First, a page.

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'97 Corolla brakes dragging...bleed 'em?

I noticed that my car was stopping itself at low speeds. Both front calipers were hot, brakes weren’t pulling. I was thinking master cylinder but I saw a friend and he said the same thing happened to him, and you guys suggested he bleed the brake system, which worked. My nephew happens to be in town, so he’s gonna help me bleed the bloody thing. Sound like a plan?

Could you please explain “the brakes were not pulling”?

Sorry I wasn’t clear; When braking, it wasn’t pulling to one side like if a caliper was frozen.

Both sides maybe hanging up so the drag could feel even. Flushing brake fluid may clear out a tiny bit of crud in lines but it wont fix any issues due to corrosion from moisture. You may have seized caliper pistons or wheel cylinders if you have drum brakes. You also may have swollen rubber brake lines which can also affect brake release functions.

Cavell "You may have seized caliper pistons or wheel cylinders if you have drum brakes"
Drums were barely warm, both front rotors were hotter than I thought they should have been…

I had this problem a few months ago. The fix was to replace both front rubber brake hoses. When they age…the interior collapses and holds in brake pressure. Sometimes…it will be so bad that the wheels will lock up.

Jacking up car and spinning each wheel is easy enough. The fronts can be a little misleading since you will get drag from cv shaft spinning. But a savvy tech can judge the feel. The rear drums should spin easy with a bit of scrape sound from shoes. Sometimes they make no sound

Greasing the caliper pins or replacing the rubber lines will more than likely fix it. Use brake grease on the caliper pins. It is made for high temps. Is your brake pedal returning after you push it?

Knfenimore stole my line…and may have nailed it. You need to check several things. First I would look at the Caliper Pins to be sure they are not dry of grease and or rusted. They need to be greased so they can SLIDE. This is most likely the problem esp if it has happened to both at the same time. CHECK THIS ASAP. The other causes of binding are the Pads themselves in their slots…and or the caliper piston itself. I would look at those caliper slide pins FIRST AND FOREMOST. VERY COMMON Problemo…


I’ll bet that if you look at the pads you’ll find them worn very unevenly. That’s a sure sign of sticking calipers. If these are the original ‘97 calipers, I’d change ‘em. I’d change the flex lines too while I was at it, seein’ as how they’re gettin’ old.

knfenimore “Is your brake pedal returning after you push it?”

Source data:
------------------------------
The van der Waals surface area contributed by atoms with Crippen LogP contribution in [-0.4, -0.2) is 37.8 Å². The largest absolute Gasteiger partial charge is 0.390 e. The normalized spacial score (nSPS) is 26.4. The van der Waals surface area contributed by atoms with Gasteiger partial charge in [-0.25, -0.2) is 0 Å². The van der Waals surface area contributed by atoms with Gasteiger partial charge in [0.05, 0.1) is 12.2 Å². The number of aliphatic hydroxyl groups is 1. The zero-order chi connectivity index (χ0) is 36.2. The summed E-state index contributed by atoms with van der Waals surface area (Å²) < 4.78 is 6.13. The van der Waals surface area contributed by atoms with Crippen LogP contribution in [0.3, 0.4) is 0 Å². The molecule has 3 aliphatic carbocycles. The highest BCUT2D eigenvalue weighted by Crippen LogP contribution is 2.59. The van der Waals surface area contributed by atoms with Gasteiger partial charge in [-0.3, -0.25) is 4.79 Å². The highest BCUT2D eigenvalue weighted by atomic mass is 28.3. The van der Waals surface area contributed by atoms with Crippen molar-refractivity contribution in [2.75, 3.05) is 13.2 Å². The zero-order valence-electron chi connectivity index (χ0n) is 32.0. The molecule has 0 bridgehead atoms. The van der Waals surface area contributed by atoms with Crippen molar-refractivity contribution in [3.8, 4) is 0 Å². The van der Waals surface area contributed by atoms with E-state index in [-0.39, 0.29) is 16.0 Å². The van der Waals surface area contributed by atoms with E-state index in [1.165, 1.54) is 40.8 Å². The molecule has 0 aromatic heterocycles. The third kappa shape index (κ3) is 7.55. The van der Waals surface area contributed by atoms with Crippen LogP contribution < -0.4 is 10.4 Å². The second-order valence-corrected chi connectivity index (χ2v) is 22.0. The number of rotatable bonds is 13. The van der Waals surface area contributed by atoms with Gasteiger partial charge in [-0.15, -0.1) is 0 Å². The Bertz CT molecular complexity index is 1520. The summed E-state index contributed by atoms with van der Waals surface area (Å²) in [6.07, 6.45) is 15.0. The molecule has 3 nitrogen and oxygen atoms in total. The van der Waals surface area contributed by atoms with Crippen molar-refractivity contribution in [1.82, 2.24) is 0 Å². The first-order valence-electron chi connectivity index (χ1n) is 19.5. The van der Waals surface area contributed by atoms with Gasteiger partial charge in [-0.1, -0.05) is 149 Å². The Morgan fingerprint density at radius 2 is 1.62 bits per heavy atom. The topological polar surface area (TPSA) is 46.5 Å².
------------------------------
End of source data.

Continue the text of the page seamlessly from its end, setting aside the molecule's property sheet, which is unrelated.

DOH! Omitted crucial info, sorry…BRAKE PEDAL IS HIGH!

Starting to point to the hoses. I think this may have been sneaking up on me, pedal has seemed a little touchy for a while, but the car was still rolling OK.

The other ideas posted above are definitely worth considering, but it remains possible your original idea of bleeding the brakes might work. Don’t discount that as a solution. And a master cylinder can cause this too. Brake fluid contamination problems especially. If this problem occurred on my Corolla the first thing I’d do is - without disassembling anything – just remove the wheels for a look-see at the calipers and pads, looking for corrosion, gunk, accumulating brake dust, etc. Then visually inspect the flexible hoses attaching to the calipers. And take a look at the brake fluid in the master cylinder, make sure it is at the appropriate level, and isn’t contaminated w/gunk. That’s all fairly easy to do and you might be able to spot the problem just doing that. If the hoses look funky, for safety sake good idea to replace those even if that’s not what’s causing the problem.

Edit: When looking at the pads, be sure to verify both sides (inner vs outer) are wearing at about the same rate. If not, that’s indicative of something sticking in the caliper.

I got it up on stands and it seems the right side is bound up a bit more than the left side, so I figured I would replace the right hose, bleed that side and see if there was any improvement. Then, carrying on a time-honored tradition, I broke off the bleed screw! &%#$@**&!!!

If it’s not related to caliper slides or what have you it could be due to aged brake fluid which can have a tendency to expand more than normal due to the lowered boiling point and so on.

Still going with un-greased caliper pins.

" Then, carrying on a time-honored tradition, I broke off the bleed screw! &%#$@**&!!!"

Join the club. You probably need a new caliper anyway.

I’m going with master cylinder. The likelyhood that both calipers would be sticking the similarly and at the same time is low. Usually one caliper will stick all by itself but not both fronts at the same time. My old Datsun 510 did this. Both fronts dragged, rear drums cool. Master cylinder fixed it.

Mustangman "I’m going with master cylinder."
I may try bleeding the system first, just to see what happens. I broke a caliper bleed screw so I can’t bleed that one, but have a parts car ('97 Prizm.) After sitting for years, will those parts still be useable, or likely to be seized up or corroded? I saw the caliper rebuild kits are pretty cheap…or do I just bite the bullet and get new caliper and master cylinder?

Was just thinking, I could probably just bleed the master cylinder on the car and see what that does…